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Old 08-27-2015, 04:14 AM   #1
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keeping water warm in winter

hi so im starting a new tank up for guppies i also hsve a tank with goldfish in i was wonderinf how do u keep your water in the winter

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Old 08-27-2015, 04:48 AM   #2
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Heater


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Old 08-27-2015, 07:00 AM   #3
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Heater


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This.

I wonder if back in this days, people keep their tank heated with fire..

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Old 08-27-2015, 10:26 AM   #4
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Goldfish probably won't need a heater just feed less as it gets colder because their metabolism slows. Guppies definitely need to be at 75 to 80 degrees for best health and breeding.

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Old 08-27-2015, 11:00 AM   #5
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I would disagree with the above post. Guppies will live longer and with fewer health problems at lower temps. I never heat live bearer tanks and the temps vary between about 66F and 75F, at various times of the year. The question here is, how cold is the tank going to be. Goldfish can be taken right down to freezing.
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Old 08-27-2015, 11:13 AM   #6
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Everything I've read says guppies need to be at 72 to 80. I respect that we have a difference of opinion. Just goes to show the OP that there are different ways of doing things and do your own research to make an informed choice about your fish.

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Old 08-27-2015, 12:59 PM   #7
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Guppies will grow more quickly at 80 then at 70. Gestation will be shorter, but so will their lives. If you are breeding them for profit, you obviously want them to grow as fast as possible. Same applies to swords and platies. There are advantages to lower temps including higher dissolved oxygen content and slower/lower bacteria growth.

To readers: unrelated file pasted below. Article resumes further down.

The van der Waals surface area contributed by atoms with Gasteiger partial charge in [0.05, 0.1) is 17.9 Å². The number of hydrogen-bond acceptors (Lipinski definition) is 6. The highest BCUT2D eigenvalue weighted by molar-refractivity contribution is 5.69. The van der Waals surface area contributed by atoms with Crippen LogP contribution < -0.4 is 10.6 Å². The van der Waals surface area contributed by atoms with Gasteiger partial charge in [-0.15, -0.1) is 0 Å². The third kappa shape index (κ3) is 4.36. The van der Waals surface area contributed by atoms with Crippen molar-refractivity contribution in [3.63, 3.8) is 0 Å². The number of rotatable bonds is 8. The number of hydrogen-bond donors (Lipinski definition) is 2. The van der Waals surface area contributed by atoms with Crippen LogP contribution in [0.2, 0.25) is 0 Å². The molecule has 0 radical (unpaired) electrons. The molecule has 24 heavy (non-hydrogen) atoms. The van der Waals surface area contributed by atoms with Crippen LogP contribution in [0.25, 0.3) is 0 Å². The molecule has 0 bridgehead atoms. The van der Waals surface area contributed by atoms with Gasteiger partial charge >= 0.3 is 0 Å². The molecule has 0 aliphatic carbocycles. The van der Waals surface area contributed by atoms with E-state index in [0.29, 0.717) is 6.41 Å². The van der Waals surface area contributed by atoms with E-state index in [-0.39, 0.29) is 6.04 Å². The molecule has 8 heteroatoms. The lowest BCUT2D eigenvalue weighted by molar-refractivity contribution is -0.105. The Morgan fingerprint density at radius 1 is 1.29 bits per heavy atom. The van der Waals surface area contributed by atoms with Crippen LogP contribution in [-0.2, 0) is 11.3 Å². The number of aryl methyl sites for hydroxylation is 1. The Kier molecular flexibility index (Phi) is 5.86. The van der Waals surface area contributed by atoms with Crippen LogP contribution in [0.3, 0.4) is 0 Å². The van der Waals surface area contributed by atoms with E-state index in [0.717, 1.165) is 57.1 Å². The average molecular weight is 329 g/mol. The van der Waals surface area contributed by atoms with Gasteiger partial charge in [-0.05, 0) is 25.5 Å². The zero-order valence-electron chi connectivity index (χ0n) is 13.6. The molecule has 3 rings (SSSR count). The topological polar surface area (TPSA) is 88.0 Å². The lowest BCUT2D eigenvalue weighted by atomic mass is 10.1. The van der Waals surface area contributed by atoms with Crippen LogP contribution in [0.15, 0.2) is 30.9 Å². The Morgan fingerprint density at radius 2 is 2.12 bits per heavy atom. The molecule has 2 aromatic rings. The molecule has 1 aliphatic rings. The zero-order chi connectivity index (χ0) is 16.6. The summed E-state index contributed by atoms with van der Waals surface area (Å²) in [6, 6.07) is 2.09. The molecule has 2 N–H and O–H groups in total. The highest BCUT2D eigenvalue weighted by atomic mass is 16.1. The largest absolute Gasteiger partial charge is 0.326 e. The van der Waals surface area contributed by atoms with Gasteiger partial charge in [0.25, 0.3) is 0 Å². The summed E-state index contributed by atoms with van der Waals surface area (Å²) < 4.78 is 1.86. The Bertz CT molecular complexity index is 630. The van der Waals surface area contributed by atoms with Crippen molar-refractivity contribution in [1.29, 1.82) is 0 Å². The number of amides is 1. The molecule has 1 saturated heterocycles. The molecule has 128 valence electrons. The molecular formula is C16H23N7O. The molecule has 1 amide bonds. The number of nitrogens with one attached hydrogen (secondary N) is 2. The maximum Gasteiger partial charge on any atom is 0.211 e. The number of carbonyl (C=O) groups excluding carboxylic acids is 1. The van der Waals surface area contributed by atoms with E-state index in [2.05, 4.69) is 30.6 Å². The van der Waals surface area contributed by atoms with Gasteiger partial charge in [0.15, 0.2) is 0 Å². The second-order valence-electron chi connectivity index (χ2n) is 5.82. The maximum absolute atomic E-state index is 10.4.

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Old 08-27-2015, 01:08 PM   #8
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No need of heater for goldfish, for winter, use a heater. Don't forget to monitor water temp.
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Old 08-28-2015, 01:31 AM   #9
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I dont use heaters in any of my tanks in the spring and summer unless the temps get below 72f in the tanks then I'll plug them in.. Except for my discus tank. Saves money on the electric bill lol
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Old 08-28-2015, 10:09 AM   #10
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Guppies will grow more quickly at 80 then at 70. Gestation will be shorter, but so will their lives. If you are breeding them for profit, you obviously want them to grow as fast as possible. Same applies to swords and platies. There are advantages to lower temps including higher dissolved oxygen content and slower/lower bacteria growth.

+1 as long as your house doesn't differ widely from room temp your guppies will be fine. These fish are one of a few species that very invasive because of their ability to thrive just about anywhere. Guppies have even been known to spawn in waters with salinity 1.5x that of the ocean.


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Old 08-28-2015, 12:23 PM   #11
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Everything I've read says guppies need to be at 72 to 80. I respect that we have a difference of opinion. Just goes to show the OP that there are different ways of doing things and do your own research to make an informed choice about your fish.

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Guppies will grow more quickly at 80 then at 70. Gestation will be shorter, but so will their lives. If you are breeding them for profit, you obviously want them to grow as fast as possible. Same applies to swords and platies. There are advantages to lower temps including higher dissolved oxygen content and slower/lower bacteria growth.
Yes, keeping a fish in temps over what it actually requires, speeds metabolism and gestation. Below required temps retards system functions. Both effect osmoregulation and shorten a fishes life. This is a large reason a lot of fish don't make it close to their potential life expectancies.


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Old 08-28-2015, 10:28 PM   #12
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This.

I wonder if back in this days, people keep their tank heated with fire..

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Yes, it's why really old tanks had slate bottoms, for little oil burners under them. Well before my time, but I've had several old timers confirm this. There's still old slate bottom tanks around, they weigh a whole lot more than glass bottom tanks.
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